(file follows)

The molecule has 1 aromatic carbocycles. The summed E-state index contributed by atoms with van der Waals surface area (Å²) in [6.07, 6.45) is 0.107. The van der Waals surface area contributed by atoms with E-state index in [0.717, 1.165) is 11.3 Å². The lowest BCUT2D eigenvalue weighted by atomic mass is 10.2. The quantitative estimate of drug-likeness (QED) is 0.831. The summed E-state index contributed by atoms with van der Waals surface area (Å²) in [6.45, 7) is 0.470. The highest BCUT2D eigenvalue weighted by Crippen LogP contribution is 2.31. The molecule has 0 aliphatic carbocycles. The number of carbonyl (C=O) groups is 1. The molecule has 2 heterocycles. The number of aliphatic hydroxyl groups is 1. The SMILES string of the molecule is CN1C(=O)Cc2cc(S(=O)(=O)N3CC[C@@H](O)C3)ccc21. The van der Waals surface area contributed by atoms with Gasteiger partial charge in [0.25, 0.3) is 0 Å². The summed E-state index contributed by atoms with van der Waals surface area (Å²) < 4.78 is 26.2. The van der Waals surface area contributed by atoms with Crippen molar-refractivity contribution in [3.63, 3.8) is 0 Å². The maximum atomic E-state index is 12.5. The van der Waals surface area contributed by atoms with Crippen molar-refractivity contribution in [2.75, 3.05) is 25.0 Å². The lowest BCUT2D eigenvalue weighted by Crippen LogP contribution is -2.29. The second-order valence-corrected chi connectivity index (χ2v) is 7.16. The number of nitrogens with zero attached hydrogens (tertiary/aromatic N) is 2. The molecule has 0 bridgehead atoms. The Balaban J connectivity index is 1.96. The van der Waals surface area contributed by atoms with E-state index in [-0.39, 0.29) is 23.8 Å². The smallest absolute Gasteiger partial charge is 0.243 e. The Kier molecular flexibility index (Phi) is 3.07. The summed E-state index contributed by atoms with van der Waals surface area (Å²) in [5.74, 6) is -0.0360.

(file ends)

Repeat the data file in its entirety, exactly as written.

The molecule has 1 aromatic carbocycles. The summed E-state index contributed by atoms with van der Waals surface area (Å²) in [6.07, 6.45) is 0.107. The van der Waals surface area contributed by atoms with E-state index in [0.717, 1.165) is 11.3 Å². The lowest BCUT2D eigenvalue weighted by atomic mass is 10.2. The quantitative estimate of drug-likeness (QED) is 0.831. The summed E-state index contributed by atoms with van der Waals surface area (Å²) in [6.45, 7) is 0.470. The highest BCUT2D eigenvalue weighted by Crippen LogP contribution is 2.31. The molecule has 0 aliphatic carbocycles. The number of carbonyl (C=O) groups is 1. The molecule has 2 heterocycles. The number of aliphatic hydroxyl groups is 1. The SMILES string of the molecule is CN1C(=O)Cc2cc(S(=O)(=O)N3CC[C@@H](O)C3)ccc21. The van der Waals surface area contributed by atoms with Gasteiger partial charge in [0.25, 0.3) is 0 Å². The summed E-state index contributed by atoms with van der Waals surface area (Å²) < 4.78 is 26.2. The van der Waals surface area contributed by atoms with Crippen molar-refractivity contribution in [3.63, 3.8) is 0 Å². The maximum atomic E-state index is 12.5. The van der Waals surface area contributed by atoms with Crippen molar-refractivity contribution in [2.75, 3.05) is 25.0 Å². The lowest BCUT2D eigenvalue weighted by Crippen LogP contribution is -2.29. The second-order valence-corrected chi connectivity index (χ2v) is 7.16. The number of nitrogens with zero attached hydrogens (tertiary/aromatic N) is 2. The molecule has 0 bridgehead atoms. The Balaban J connectivity index is 1.96. The van der Waals surface area contributed by atoms with E-state index in [-0.39, 0.29) is 23.8 Å². The smallest absolute Gasteiger partial charge is 0.243 e. The Kier molecular flexibility index (Phi) is 3.07. The summed E-state index contributed by atoms with van der Waals surface area (Å²) in [5.74, 6) is -0.0360.